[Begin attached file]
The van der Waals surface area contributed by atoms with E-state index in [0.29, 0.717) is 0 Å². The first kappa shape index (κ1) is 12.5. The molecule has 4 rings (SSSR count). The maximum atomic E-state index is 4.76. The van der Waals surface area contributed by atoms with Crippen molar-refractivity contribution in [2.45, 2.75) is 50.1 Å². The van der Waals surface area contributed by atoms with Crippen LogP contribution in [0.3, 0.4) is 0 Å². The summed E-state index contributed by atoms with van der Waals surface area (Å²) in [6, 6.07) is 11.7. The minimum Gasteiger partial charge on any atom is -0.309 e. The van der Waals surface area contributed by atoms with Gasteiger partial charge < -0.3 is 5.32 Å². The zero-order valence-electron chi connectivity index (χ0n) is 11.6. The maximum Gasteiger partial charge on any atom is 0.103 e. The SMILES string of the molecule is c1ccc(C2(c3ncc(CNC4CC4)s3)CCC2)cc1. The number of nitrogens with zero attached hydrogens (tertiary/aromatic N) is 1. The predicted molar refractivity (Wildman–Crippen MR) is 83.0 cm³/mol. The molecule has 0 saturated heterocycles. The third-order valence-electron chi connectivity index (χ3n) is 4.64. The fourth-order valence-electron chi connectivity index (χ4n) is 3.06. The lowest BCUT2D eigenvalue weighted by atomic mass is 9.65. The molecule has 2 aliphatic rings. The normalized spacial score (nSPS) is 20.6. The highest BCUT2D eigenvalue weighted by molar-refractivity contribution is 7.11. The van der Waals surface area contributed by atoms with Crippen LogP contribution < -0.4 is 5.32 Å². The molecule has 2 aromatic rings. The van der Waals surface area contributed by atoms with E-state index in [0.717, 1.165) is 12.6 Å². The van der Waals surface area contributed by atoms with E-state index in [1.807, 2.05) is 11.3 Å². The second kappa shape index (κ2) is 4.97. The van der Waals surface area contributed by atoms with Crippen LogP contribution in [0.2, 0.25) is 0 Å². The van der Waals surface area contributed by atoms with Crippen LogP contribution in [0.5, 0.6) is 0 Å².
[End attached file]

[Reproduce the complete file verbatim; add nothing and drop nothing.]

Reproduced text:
The van der Waals surface area contributed by atoms with E-state index in [0.29, 0.717) is 0 Å². The first kappa shape index (κ1) is 12.5. The molecule has 4 rings (SSSR count). The maximum atomic E-state index is 4.76. The van der Waals surface area contributed by atoms with Crippen molar-refractivity contribution in [2.45, 2.75) is 50.1 Å². The van der Waals surface area contributed by atoms with Crippen LogP contribution in [0.3, 0.4) is 0 Å². The summed E-state index contributed by atoms with van der Waals surface area (Å²) in [6, 6.07) is 11.7. The minimum Gasteiger partial charge on any atom is -0.309 e. The van der Waals surface area contributed by atoms with Gasteiger partial charge < -0.3 is 5.32 Å². The zero-order valence-electron chi connectivity index (χ0n) is 11.6. The maximum Gasteiger partial charge on any atom is 0.103 e. The SMILES string of the molecule is c1ccc(C2(c3ncc(CNC4CC4)s3)CCC2)cc1. The number of nitrogens with zero attached hydrogens (tertiary/aromatic N) is 1. The predicted molar refractivity (Wildman–Crippen MR) is 83.0 cm³/mol. The molecule has 0 saturated heterocycles. The third-order valence-electron chi connectivity index (χ3n) is 4.64. The fourth-order valence-electron chi connectivity index (χ4n) is 3.06. The lowest BCUT2D eigenvalue weighted by atomic mass is 9.65. The molecule has 2 aliphatic rings. The normalized spacial score (nSPS) is 20.6. The highest BCUT2D eigenvalue weighted by molar-refractivity contribution is 7.11. The van der Waals surface area contributed by atoms with Crippen LogP contribution < -0.4 is 5.32 Å². The molecule has 2 aromatic rings. The van der Waals surface area contributed by atoms with E-state index in [0.717, 1.165) is 12.6 Å². The van der Waals surface area contributed by atoms with E-state index in [1.807, 2.05) is 11.3 Å². The second kappa shape index (κ2) is 4.97. The van der Waals surface area contributed by atoms with Crippen LogP contribution in [0.2, 0.25) is 0 Å². The van der Waals surface area contributed by atoms with Crippen LogP contribution in [0.5, 0.6) is 0 Å².